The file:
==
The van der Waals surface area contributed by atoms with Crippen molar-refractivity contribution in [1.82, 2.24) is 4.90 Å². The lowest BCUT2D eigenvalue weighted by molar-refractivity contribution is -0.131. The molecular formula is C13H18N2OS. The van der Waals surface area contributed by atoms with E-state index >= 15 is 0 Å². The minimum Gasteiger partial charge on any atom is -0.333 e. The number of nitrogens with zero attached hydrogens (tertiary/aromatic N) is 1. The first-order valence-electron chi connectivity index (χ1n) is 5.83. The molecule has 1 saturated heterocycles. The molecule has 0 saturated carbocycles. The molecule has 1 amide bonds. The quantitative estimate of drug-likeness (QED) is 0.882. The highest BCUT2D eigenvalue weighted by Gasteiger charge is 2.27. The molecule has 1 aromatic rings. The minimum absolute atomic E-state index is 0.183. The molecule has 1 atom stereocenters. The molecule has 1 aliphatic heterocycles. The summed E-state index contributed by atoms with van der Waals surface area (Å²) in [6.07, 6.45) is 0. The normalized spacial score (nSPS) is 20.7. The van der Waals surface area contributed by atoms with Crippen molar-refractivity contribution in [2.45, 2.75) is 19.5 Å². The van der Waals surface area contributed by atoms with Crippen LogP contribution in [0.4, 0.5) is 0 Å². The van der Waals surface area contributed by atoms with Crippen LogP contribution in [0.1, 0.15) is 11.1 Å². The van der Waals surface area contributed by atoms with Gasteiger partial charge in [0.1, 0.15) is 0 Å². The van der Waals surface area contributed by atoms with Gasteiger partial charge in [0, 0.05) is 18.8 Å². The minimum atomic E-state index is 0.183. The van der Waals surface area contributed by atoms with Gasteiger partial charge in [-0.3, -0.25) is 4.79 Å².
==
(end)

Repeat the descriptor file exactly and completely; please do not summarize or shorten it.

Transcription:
The van der Waals surface area contributed by atoms with Crippen molar-refractivity contribution in [1.82, 2.24) is 4.90 Å². The lowest BCUT2D eigenvalue weighted by molar-refractivity contribution is -0.131. The molecular formula is C13H18N2OS. The van der Waals surface area contributed by atoms with E-state index >= 15 is 0 Å². The minimum Gasteiger partial charge on any atom is -0.333 e. The number of nitrogens with zero attached hydrogens (tertiary/aromatic N) is 1. The first-order valence-electron chi connectivity index (χ1n) is 5.83. The molecule has 1 saturated heterocycles. The molecule has 0 saturated carbocycles. The molecule has 1 amide bonds. The quantitative estimate of drug-likeness (QED) is 0.882. The highest BCUT2D eigenvalue weighted by Gasteiger charge is 2.27. The molecule has 1 aromatic rings. The minimum absolute atomic E-state index is 0.183. The molecule has 1 atom stereocenters. The molecule has 1 aliphatic heterocycles. The summed E-state index contributed by atoms with van der Waals surface area (Å²) in [6.07, 6.45) is 0. The normalized spacial score (nSPS) is 20.7. The van der Waals surface area contributed by atoms with Crippen molar-refractivity contribution in [2.45, 2.75) is 19.5 Å². The van der Waals surface area contributed by atoms with Crippen LogP contribution in [0.4, 0.5) is 0 Å². The van der Waals surface area contributed by atoms with Crippen LogP contribution in [0.1, 0.15) is 11.1 Å². The van der Waals surface area contributed by atoms with Gasteiger partial charge in [0.1, 0.15) is 0 Å². The van der Waals surface area contributed by atoms with Gasteiger partial charge in [0, 0.05) is 18.8 Å². The minimum atomic E-state index is 0.183. The van der Waals surface area contributed by atoms with Gasteiger partial charge in [-0.3, -0.25) is 4.79 Å².